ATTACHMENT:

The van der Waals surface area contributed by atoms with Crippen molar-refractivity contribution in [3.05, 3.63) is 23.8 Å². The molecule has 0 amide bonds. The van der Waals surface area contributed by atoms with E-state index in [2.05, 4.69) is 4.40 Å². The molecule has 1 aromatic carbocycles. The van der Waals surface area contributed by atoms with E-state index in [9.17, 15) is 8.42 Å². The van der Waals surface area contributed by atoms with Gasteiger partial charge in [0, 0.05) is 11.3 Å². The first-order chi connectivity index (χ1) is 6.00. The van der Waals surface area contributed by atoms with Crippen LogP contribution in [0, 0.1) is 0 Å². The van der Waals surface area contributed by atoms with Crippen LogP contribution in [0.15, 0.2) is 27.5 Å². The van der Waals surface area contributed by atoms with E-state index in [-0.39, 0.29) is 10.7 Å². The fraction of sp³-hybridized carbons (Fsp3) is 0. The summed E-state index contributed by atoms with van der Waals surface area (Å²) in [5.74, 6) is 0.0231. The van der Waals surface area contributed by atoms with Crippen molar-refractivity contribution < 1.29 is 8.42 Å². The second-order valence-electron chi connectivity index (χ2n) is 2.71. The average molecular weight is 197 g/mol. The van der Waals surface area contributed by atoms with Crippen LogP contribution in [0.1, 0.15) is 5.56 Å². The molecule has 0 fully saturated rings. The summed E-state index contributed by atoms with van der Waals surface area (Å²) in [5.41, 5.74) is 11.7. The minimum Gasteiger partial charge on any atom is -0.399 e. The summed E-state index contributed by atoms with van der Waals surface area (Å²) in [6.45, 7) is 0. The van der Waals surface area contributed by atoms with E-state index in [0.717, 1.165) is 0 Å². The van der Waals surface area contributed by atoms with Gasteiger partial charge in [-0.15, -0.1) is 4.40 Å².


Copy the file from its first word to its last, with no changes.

The van der Waals surface area contributed by atoms with Crippen molar-refractivity contribution in [3.05, 3.63) is 23.8 Å². The molecule has 0 amide bonds. The van der Waals surface area contributed by atoms with E-state index in [2.05, 4.69) is 4.40 Å². The molecule has 1 aromatic carbocycles. The van der Waals surface area contributed by atoms with E-state index in [9.17, 15) is 8.42 Å². The van der Waals surface area contributed by atoms with Gasteiger partial charge in [0, 0.05) is 11.3 Å². The first-order chi connectivity index (χ1) is 6.00. The van der Waals surface area contributed by atoms with Crippen LogP contribution in [0, 0.1) is 0 Å². The van der Waals surface area contributed by atoms with Crippen LogP contribution in [0.15, 0.2) is 27.5 Å². The van der Waals surface area contributed by atoms with E-state index in [-0.39, 0.29) is 10.7 Å². The fraction of sp³-hybridized carbons (Fsp3) is 0. The summed E-state index contributed by atoms with van der Waals surface area (Å²) in [5.74, 6) is 0.0231. The van der Waals surface area contributed by atoms with Crippen molar-refractivity contribution < 1.29 is 8.42 Å². The second-order valence-electron chi connectivity index (χ2n) is 2.71. The average molecular weight is 197 g/mol. The van der Waals surface area contributed by atoms with Crippen LogP contribution in [0.1, 0.15) is 5.56 Å². The molecule has 0 fully saturated rings. The summed E-state index contributed by atoms with van der Waals surface area (Å²) in [5.41, 5.74) is 11.7. The minimum Gasteiger partial charge on any atom is -0.399 e. The summed E-state index contributed by atoms with van der Waals surface area (Å²) in [6.45, 7) is 0. The van der Waals surface area contributed by atoms with E-state index in [0.717, 1.165) is 0 Å². The van der Waals surface area contributed by atoms with Gasteiger partial charge in [-0.15, -0.1) is 4.40 Å².